Re: Rom. TâTã (breast) (was: alb. gji (breast) - maybe PIE *sei-

From: Richard Wordingham
Message: 25279
Date: 2003-08-24

--- In, "alex" <alxmoeller@...> wrote:
> Richard Wordingham wrote:
> >
> > What does Latin *_tit(t)ia_ explain? If the "i" is short, that
> > would give Italian *_teza_ (whereas the standard language has
> > colloquial _tetta_, consistent with Latin *_tit(t)a_) and
> > *_teazã_, while long "i" would yield Italian *_tizza_ and
> > *_tzitã_. Still no "â"!
> It explains nothing. The word is reconstructed for explaining the
> "TâTã". Unfortunately in DEX there is no marque for shorth or
length of
> the Latin vowel, thus I canot tell you about what the people
> about as they tried to reconstruct the Latin word.( lat. > *titia)
> > Can we rule out a German origin for Estonian "tis"?

> In my Germ. Etym. Dict. the German word "Zize" is given with
> cognates:
> Armenian "tit" (Mutterbrust)

That looks too good to be true. Of course, it violates the root
constraints (you can't have two unaspirated voiced plosives in a
root), which weakens the case, and Pokorny doesn't seem to have it,
so there must be something wrong with it.

> Greek " titthe" (Brustwarze, Muterbrust)

There's a nice little family here: _títtHe:_ 'teat, nurse';
_tittHós_ 'teat', _tittHíon_ 'teat, nipple',
_tittHeía_ 'wetnursing'. -ttH- is 'affective' in Greek, so if it's
inherited it's been modified from its inherited form. Initial Greek
t- cannot be cognate with Germanic *t-. However, it would be a good
source for Proto-Romance *titta or *tittia. I don't see how we
could determine the length of the "i" in the Greek forms - neither
accentuation nor poetic meter will help.

However, perhaps we should guess that the "i" is short. The word
may well be related to Greek tithé:ne: 'nursing' (what's the XXI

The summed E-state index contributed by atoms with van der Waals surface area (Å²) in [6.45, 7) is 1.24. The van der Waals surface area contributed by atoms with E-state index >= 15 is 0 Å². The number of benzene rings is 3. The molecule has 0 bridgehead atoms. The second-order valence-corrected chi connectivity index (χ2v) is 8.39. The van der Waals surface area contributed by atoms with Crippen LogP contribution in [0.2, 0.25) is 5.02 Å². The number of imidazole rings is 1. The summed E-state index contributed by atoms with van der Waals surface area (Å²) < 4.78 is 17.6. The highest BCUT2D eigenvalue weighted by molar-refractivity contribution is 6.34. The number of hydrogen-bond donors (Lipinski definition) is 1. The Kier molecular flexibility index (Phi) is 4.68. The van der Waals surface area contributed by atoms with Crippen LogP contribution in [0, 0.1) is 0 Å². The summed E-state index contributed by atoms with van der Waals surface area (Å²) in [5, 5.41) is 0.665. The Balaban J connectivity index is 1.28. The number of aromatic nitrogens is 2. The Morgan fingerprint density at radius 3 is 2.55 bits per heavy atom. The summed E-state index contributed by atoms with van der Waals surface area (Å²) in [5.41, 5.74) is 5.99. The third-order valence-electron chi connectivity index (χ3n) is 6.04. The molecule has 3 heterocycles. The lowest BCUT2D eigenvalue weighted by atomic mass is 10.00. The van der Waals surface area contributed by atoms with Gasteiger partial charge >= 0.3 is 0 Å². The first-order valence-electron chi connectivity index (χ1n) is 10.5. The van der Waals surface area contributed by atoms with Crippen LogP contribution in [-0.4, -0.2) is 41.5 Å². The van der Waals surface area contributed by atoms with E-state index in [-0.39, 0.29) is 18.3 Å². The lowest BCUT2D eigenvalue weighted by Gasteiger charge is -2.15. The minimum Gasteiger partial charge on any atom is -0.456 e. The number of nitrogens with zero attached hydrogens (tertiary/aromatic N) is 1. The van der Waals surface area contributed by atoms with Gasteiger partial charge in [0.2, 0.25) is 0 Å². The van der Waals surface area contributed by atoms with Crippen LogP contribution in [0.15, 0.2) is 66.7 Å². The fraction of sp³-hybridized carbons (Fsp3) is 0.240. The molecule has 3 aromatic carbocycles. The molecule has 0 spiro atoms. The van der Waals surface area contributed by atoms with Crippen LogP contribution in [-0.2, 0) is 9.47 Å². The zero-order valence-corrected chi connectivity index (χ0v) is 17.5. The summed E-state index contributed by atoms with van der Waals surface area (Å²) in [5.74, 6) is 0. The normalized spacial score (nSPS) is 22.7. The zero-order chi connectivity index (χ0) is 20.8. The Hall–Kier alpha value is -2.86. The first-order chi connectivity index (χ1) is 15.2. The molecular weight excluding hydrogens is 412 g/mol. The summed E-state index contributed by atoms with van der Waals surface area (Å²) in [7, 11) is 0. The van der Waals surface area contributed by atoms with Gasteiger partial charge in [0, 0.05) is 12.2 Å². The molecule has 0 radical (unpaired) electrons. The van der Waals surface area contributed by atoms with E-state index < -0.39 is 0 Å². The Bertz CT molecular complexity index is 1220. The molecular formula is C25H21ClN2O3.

century English translation?) from PIE *dHeih1 'suckle'

> It seems the Alb. and Rom. words are unknown and the Italian word
is too
> unknown. I mean, there is no reference about them; maybe they are
> considered as being loans from Germanic.

That's what my etymological dictionary (Onions) says for Italian and
Western Romance. It consistently ignores Romanian.

> In the Germanic languages the cognates are ( I guess ) well known:
> Dutch "tit", Old. Eng. "titt", Schwed. Mdl. " tiss, titt".

Middle Swedish "tiss" would explain Estonian "tis". What explains
Middle Swedish "tiss"? Onions doesn't mention Middle
Swedish "titt". Perhaps he dismissed it as a loan from Low German.

I suspect we have at least three very similar independent words
here - Armenian, Germanic and Greek, so I expect Marius will insist
that it's a lallwort. I guess I'd better not suggest Hebrew
_dad_ 'teat' as a cognate! (That does have a convincing form for a

> In Rom. Lang the word is used for everything wich presents
an "appendix"
> á la "tit of the cow". This appendix, this prolongation is
described as
> "TâTã" too. Can it be the word has something with the fact the
organ (
> by humans something later) has the prolongued form?

If you mean the application to both humans and cows, it's quite

> I don't know which is the protoslavic form for "heart" but in
Serbian I
> remember the word is "cârce" where "c"= "T"

Pokorny quotes the Serbian as _srce_. I'm not sure about the Proto-
Slavic; I'd say **sUrdIce, but would not be surprised to receive
some minor correction. There's also the simplex, *serda 'middle'.

I don't see any connection with the 'tit' words.